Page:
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iPhone 11 will warn users if they install a non-genuine display after repair

Apple’s iPhone 11, iPhone 11 Pro, and iPhone 11 Pro Max will offer up a new warning if a repair technician ever uses a non-genuine Apple display when repairing a broken device.

Apple published a new support document highlighting the company’s quality and performance standards of ‘genuine iPhone displays’ as well as the various features baked into them. It also reminded users the importance of servicing their phone’s display through trained technicians.

Only technicians who have completed Apple service training and who use Apple genuine parts and tools should replace iPhone displays. These service providers include: Apple, Apple Authorized Service Providers, or Independent Repair Providers using genuine Apple parts. Replacements not performed by Apple, authorized service providers, or certified technicians might not follow proper safety and repair procedures and could result in improper function or issues with display quality or safety. Apple displays are designed to fit precisely within the device. Additionally, repairs that don’t properly replace screws or cowlings might leave behind loose parts that could damage the battery, cause overheating, or result in injury.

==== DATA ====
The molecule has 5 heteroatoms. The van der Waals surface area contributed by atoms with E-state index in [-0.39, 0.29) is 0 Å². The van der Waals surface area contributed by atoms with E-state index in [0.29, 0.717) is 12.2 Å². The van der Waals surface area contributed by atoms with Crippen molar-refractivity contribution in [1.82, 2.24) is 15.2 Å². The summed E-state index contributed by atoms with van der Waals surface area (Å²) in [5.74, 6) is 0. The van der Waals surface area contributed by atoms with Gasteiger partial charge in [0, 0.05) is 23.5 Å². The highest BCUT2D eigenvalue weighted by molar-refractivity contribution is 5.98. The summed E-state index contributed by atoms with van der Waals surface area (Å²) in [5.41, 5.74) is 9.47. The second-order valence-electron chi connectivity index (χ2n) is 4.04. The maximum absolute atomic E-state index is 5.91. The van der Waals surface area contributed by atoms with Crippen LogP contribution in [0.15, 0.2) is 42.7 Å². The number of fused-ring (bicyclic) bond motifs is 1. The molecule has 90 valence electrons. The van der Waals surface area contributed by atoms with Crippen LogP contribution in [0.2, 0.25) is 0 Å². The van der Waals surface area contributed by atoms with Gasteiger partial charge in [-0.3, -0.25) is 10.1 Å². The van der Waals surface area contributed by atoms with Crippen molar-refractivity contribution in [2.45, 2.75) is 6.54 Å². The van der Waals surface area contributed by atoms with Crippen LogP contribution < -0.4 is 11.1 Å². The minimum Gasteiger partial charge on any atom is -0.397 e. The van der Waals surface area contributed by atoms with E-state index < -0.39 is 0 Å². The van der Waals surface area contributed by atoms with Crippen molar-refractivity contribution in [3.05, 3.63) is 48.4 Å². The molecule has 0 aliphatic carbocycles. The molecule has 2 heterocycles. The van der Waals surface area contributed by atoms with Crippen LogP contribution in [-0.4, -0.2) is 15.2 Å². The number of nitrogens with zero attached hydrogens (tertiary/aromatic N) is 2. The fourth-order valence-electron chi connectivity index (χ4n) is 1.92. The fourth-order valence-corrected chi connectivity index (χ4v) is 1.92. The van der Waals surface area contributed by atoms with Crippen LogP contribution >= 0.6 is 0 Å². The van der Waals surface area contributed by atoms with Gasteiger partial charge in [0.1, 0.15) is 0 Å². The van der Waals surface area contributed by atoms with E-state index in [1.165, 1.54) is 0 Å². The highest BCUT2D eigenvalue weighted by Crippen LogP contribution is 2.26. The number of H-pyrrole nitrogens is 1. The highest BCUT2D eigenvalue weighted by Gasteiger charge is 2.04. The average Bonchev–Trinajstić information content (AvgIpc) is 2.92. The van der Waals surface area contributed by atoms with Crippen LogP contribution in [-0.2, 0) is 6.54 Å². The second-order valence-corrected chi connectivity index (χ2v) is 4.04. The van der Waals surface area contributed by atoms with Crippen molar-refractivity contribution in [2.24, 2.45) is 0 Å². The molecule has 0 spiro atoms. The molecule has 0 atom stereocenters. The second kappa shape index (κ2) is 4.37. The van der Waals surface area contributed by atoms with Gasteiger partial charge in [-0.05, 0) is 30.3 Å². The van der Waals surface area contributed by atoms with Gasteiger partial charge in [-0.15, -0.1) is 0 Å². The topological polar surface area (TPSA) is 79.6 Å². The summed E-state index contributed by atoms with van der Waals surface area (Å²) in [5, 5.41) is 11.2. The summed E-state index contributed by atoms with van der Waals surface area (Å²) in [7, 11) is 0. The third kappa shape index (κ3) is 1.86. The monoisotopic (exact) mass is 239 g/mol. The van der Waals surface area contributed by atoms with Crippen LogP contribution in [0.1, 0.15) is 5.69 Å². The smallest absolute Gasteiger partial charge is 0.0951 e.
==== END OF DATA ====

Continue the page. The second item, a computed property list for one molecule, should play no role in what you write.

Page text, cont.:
Apple states that several problems related to the display’s multi-touch, brightness and color, can arise if “nongenuine display parts” are used. To notify users in case a replacement display can’t be verified as genuine, an ‘Important Display Message’ will appear on the iPhone 11, Pro and Pro Max (as shown above).

The company says that this notification won’t affect users’ ability to use the phone and that it will appear on the lock screen for the first 4 days and in the Settings app for 15 days after a repair. After this period, the notification will be found in the Settings > General > About section.

An additional notification might appear that says, “Apple has updated the device information for this iPhone.” which the company states is used for “service needs, safety analysis, and to improve future products.” This suggests that Apple will likely keep a log of such repairs against each iPhone that could prove to be helpful (or troublesome) if one decides to do other repairs in the future.

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